A !$@%$#@ problem

Is small exorcisms a Christian novel?

Could it be presented to a Christian audience, a Christian publisher?

If so, what might people think of all the !@$^% and darkness? What would a Christian publisher think of the fact that one of my characters is a gay priest? Who gets the ever-loving %$$@&* tortured out of him?

I will not look with approval on anything that is vile. I hate what faithless people do; I will have no part in it. — Psalm 101:3

Owen, a psychopath incapable of feeling regret, is quite capable of vile acts, and does them. Most are merely alluded to, but the last one is described, and it’s a nasty one.

However, Frank and Sophie — the main instigator of the kidnapping, and his daughter — wrestle with their guilt, and struggle with understanding forgiveness and God’s love. There’s a strong theme of forgiveness and letting go of the past. I’m presently writing a scene where Sophie asks a Christian friend/coworker about forgiveness.

I’m concerned that the message — God redeems and forgives — will get lost in the muck of Mischa’s torture at Owen’s hands. But I don’t want to write a novel that dances around, either. Vengeance, rape, torture, possible suicide — these things happen in this world!

A quote from Mike Duran, author:

We are called to think pure thoughts and meditate on that which is good. However, that does not mean we should live in denial about the darkness all around us. Nor should we eschew the horrific simply because it is unsettling. In fact, it is this “unsettling” that may make our stories more efficacious.

I’m glad I’m not alone in my thinking. But will I convince a publisher? Or a reader?

Tell me your thoughts. Please. And then go read Duran’s article.

A letter to Speaker Ryan

Office of the Speaker
H-232 The Capitol
Washington, DC 20515
(202) 225-2012
Dear Mr. Ryan,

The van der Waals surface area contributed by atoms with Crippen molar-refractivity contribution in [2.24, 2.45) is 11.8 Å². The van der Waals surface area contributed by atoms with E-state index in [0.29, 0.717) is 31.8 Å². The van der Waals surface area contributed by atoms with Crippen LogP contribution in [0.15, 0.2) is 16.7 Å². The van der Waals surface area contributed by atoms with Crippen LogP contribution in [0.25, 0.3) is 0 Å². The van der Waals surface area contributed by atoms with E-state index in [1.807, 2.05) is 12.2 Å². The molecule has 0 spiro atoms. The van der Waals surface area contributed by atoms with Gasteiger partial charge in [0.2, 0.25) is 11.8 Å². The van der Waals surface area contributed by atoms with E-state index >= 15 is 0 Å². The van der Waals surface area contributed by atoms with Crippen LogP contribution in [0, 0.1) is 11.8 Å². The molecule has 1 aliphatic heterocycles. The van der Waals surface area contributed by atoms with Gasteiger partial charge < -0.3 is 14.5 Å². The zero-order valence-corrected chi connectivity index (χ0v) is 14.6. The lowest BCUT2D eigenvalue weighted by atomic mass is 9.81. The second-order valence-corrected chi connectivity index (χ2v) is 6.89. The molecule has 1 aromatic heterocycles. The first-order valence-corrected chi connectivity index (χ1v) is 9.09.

Though I am a Democrat, I have been following the Republican race closely. From all I have heard and read, I implore you, as you have asked others, to follow your conscience and not endorse Donald Trump.

More specifically, I ask that you not put party before country. I can only imagine the pressure you feel as Speaker of the House to lead the party and present a strong front for Republicans, but consider the long-term impact a Trump presidency could have on our beloved country.

Trump’s racist, insensitive remarks about Mexicans, Muslims, and others could jeopardize our country’s relations around the world.

A few southern states depend on a good relationship with Mexico for trade. Building a wall, and somehow ordering Mexico to pay for it, would seriously damage any goodwill our southern neighbor has.

Muslims are spread around the world, and to bar them from entering our country on the basis of religion would be both offensive and against the First Amendment. Out of fear, we would be turning our backs on our own history.

I am not saying we don’t need stronger security. I believe we do. But we must keep in mind that horror can be homegrown, as in Orlando.

I do not believe that Donald Trump – a blowhard business man with a pocked track record and a documented history of offensive statements – is a terrible choice for president. I’m not going to plead with you to support Sanders or Clinton, as I understand the reaction from your own party would likely be horrendous. I ask that you look within yourself, ask your conscience, pray, and ask yourself what you and other Republicans want to be remembered for – as the party that supported its candidate right or wrong, or as Americans who put what is right for the country ahead of partisanship.

I thank you for your attention.


I’m seldom kept awake by my characters.

My flesh-and-blood children? Sure, they’ve kept me awake in the past. My husband? He has asthma, and tends to snore. (As do I, apparently.) My own personal anxieties? Absolutely.

But my characters? This does not often happen. Certainly not for two hours.

Last night, as I worked on finding a comfortable position, I realized that in small exorcisms Mischa cannot do the same. He is a prisoner, tied down against his will. Whenever my muscles became stiff or sore, I thought about how he must feel in the story, the desperation of body and mind to stretch, to relieve the pain. When I became thirsty, I reached for the bottle of water at my bedside, thinking my thirst was too annoying for me to ignore if I wanted any sleep. He can’t do that in the story either.

Millions of people in real life can’t, either. Slavery and imprisonment are still enormous problems in our society today and around the world. And that realization, and Mischa’s musings on whether or not he is a good person – if, even though he is a priest, if he was truly doing all he could, truly loving his fellow man – is what kept me awake.

As I listened to my creation question his worth as a Christian, and as a person, I started to question myself. What do I do? I do what I can, but is it enough? Can I do more? Can we all?

The answer is simple: Yes, I can. Yes, we can.

National Human Trafficking Resource Center

FBI: Human Trafficking